Mon – Sun 9.00 – 17.00
Book a Tour
The Nassau Library and Museum once served as a jail and now houses a library and museum. This charming structure showcases colonial-era architecture and offers visitors the unique opportunity to explore the history of the Bahamas while perusing a library collection and museum exhibits within its confines.
The Nassau Library is more than just a collection of books. Formerly a jail, the pink octagonal building is one of the oldest structures in Nassau. With its unique appearance, interesting history, and central location, any travelers looking for things to do in Downtown Nassau will want to check it out.
Nassau Old Town is in the Downtown portion of the island, making it easy to visit no matter where you are on New Providence.
Many visitors enter Nassau by cruise ship. If you fall into that category of traveler, a quick five-minute walk will have you at the library. You can also take a taxi, but while comfortable, traffic might make walking the faster option.
That said, if you are staying at a hotel on the island, a taxi will probably be the most straightforward way to reach the Nassau Library. You can also take a bus if you’re feeling adventurous.
Library hours are from 10 am to 5:45 pm, Monday through Thursday. On Friday, it’s open from 10 am to 4:45 pm, and on Saturday, from 10 am to 3:45 pm.
The Nassau Library and Museum is at the intersection of Parliament Street and Shirley Street. A block over from Bay Street, the main Nassau thoroughfare, the library is adjacent to Parliament Square and close to other Nassau Old Town highlights.
Once you arrive, you’ll see that the building has four floors. Travelers interested in checking out a book can find children’s books on the lowest level along with paperback novels and adult fiction. There are also a couple of public computers available for use.
The floor above houses non-fiction books, reference books, and a collection of historical artifacts. Above that is where visitors can access the balcony, which is next to the attic, the latter of which is where the library stores the artifacts it doesn’t have on display.
In addition to the Nassau Library, you’ll find several exciting attractions in the nearby area. Participating in a walking tour of these sites and others is one of the best things to do in Downtown Nassau.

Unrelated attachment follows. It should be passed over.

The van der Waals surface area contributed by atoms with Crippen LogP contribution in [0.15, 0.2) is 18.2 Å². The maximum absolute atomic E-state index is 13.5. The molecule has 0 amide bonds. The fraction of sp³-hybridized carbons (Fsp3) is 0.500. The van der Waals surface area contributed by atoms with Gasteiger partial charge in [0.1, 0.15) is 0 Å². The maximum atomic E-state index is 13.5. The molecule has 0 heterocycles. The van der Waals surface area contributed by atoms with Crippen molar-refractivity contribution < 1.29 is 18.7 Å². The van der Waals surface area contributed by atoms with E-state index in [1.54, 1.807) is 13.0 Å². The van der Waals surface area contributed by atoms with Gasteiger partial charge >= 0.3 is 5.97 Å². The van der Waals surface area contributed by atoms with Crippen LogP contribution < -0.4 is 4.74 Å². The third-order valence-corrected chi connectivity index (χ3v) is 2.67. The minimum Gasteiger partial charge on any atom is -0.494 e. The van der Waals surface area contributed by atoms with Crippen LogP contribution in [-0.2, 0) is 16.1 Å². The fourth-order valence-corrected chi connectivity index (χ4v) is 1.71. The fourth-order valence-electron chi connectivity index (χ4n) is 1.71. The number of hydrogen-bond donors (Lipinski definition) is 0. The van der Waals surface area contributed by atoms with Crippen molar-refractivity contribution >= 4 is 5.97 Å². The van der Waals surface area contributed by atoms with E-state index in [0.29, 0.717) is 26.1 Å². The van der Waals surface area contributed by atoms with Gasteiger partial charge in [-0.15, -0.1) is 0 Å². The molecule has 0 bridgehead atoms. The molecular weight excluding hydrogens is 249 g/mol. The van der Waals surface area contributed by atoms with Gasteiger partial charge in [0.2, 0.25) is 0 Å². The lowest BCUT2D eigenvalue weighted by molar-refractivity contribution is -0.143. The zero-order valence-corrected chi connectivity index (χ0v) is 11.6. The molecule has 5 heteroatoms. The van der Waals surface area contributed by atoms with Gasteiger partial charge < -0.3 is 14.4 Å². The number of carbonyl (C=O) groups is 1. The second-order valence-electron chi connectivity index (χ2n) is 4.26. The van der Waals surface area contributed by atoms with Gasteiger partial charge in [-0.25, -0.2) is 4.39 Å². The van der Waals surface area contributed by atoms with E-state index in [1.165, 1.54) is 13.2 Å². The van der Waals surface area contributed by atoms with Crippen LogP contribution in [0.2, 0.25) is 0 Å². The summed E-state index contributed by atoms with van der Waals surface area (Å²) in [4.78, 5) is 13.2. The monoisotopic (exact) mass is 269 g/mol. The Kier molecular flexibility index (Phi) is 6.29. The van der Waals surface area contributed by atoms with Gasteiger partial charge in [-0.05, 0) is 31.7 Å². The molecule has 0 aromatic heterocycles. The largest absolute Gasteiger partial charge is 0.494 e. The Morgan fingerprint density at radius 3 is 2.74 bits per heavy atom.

Whether you’re there for the history or the books, the Nassau Library is a fun spot to visit while in the country’s capital. It’s easy to appreciate the work the local government has put into the site – what was once a dark and gloomy prison has become a bright and airy reading center.
Make sure to access the octagonal balcony, as it features a fantastic view of Nassau.
The Bahamas Historical Society is a nearby Nassau Old Town attraction with a huge collection of historical goodies. From artifacts dating back to pre-Colombian times to pieces of the country’s colonial past, it’s easy to spend a good chunk of time soaking up all that the center has to offer.
Right around the corner from the Nassau Library is another highlight, an old building called the Magna Carta Court. Constructed in the 1780s, it’s another historic structure. It’s also one of the only buildings you’ll see in the Nassau area featuring exposed stone, making it architecturally significant.
Another pink Nassau building is Ansbacher House, a historic and iconic mansion known for its colonial-era architecture and cultural significance. Found on East Bay Street, the colorful home made a cameo in the 2014 film The Other Woman.
Since many visitors to the Bahamas stick to the beaches, a lot of history and culture in Nassau often gets missed. With its unique colors and fascinating past, the Nassau Library and Museum is one attraction you’ll want to make time to visit.
Nassau Old Town is the place to go to see some of the top historic sites in the Bahamas. If you’re looking to learn more about the attractions you can see there, make sure to check out our other travel guides and interactive Map of Nassau Old Town.
View our Full Interactive Map of Nassau
Monday – Thursday: 10am — 5:45pm
Friday: 10am — 4:45pm
Saturday: 10am — 3:45pm
Phone: (242) 322-4907